Homily on Grain

In his Material Eucharist (30), David Grumett summarizes the “Homily on the Grain” from the Syrian poet Cyrillonas:

“Alluding to the incarnation and to Christ’s two natures,. he describes the grain falling into the earth and its kernel encased within a dual outer husk. This echoes the image that Jesus offers his disciples after his triumphal entry into Jerusalem, when he begins to prepare them for the events to come by comparing himself with a grain of wheat that falls into the earth and dies. Only in this way, Jesus explains in John’s Gospel, may the grain cease to be just a single grain and grow to bear much fruit. As the ear grows in the field it is pecked by birds, vermin, and insects, and is attacked by wind, rain, cold, frost, hail, thunder, and storms. Despite all these tribulations the grain itself assails no one, abiding in silence, living among humans, protecting them, and sustaining their eucharistic worship. Cyrillonas obviously alludes here to Christ, who during his ministry and trial was attacked yet abided in peace. The grain is raised up on its stem, opened, and cut down, as was Christ on the cross. In another text, Cyrillonas compares the threshing of the grain to Jesus’ scourging, and the bringing up of the grain into the windmill with Christ being lifted up on the cross.”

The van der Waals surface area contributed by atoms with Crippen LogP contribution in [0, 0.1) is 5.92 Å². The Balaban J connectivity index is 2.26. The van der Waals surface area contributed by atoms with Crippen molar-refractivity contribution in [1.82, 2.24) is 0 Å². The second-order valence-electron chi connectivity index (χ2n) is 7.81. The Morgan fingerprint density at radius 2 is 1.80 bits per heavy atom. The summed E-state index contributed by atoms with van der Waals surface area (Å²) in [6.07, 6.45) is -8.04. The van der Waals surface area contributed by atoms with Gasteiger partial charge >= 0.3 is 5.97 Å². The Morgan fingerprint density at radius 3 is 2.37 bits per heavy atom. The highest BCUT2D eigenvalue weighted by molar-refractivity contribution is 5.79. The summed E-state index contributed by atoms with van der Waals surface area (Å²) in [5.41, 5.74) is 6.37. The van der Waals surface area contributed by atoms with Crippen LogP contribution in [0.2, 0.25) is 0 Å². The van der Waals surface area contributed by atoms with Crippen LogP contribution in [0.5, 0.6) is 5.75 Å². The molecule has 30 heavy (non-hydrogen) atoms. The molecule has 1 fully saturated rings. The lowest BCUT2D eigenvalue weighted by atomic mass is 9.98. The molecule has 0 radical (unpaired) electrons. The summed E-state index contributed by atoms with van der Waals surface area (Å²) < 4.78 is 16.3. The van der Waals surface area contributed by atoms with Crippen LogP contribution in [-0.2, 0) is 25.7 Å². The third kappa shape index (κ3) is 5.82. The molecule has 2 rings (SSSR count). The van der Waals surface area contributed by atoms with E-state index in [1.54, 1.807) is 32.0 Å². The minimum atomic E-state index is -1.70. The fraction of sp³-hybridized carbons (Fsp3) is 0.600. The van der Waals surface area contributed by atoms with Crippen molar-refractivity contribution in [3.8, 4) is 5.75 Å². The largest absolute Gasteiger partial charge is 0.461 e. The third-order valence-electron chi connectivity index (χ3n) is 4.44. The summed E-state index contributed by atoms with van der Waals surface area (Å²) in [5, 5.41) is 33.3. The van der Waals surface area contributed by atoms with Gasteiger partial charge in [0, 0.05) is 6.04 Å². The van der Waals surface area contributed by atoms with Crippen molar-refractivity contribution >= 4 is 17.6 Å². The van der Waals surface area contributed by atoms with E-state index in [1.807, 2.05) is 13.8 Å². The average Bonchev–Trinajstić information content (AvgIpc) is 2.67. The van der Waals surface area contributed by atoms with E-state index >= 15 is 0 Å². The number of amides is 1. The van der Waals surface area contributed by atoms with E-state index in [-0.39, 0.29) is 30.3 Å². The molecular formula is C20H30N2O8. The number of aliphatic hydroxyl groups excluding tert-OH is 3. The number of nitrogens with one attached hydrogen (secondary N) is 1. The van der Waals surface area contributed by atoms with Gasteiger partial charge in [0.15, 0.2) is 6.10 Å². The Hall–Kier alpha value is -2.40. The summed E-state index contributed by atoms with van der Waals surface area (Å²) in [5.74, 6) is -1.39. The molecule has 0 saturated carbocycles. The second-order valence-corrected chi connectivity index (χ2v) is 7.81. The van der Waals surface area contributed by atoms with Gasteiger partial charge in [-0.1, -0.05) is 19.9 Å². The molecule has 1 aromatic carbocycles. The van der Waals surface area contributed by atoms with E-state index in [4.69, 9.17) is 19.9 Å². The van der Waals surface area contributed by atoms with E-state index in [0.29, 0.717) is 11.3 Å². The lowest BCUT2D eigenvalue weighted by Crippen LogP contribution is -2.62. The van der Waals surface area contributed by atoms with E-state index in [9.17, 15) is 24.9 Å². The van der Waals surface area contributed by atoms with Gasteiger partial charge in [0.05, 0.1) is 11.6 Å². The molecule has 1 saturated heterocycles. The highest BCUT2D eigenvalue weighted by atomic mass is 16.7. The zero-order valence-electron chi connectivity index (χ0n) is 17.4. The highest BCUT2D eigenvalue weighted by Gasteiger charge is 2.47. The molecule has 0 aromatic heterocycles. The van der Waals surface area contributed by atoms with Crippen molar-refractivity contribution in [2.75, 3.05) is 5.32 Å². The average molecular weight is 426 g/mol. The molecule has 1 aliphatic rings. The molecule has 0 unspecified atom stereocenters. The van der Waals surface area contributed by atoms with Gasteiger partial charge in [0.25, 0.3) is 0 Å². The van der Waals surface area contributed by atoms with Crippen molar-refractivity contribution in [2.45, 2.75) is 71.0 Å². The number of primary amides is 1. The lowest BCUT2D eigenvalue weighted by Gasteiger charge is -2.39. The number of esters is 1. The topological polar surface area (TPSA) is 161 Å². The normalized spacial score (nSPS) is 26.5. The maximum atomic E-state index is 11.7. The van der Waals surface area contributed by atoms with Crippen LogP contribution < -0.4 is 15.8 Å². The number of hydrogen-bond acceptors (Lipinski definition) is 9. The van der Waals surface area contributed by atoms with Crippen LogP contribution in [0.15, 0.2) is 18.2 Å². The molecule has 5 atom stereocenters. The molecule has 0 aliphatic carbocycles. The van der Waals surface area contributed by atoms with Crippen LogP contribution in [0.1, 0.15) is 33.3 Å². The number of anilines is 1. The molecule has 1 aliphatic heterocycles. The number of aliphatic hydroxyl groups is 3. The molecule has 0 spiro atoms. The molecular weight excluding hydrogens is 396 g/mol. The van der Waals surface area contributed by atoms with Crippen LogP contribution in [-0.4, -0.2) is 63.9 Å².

Quoting Cyrillonas: “It is by fire that it is cooked, and by its heat that it acquires its taste. And when all that is prescribed for it is accomplished, it departs to the table of the king. It satisfies the hungry with its sweetness, and gives strength to those who eat it, entirely like our Lord, who lays down his body on the holy altar: the people hungry for him eat him, and obtain the strength to trample death underfoot.”

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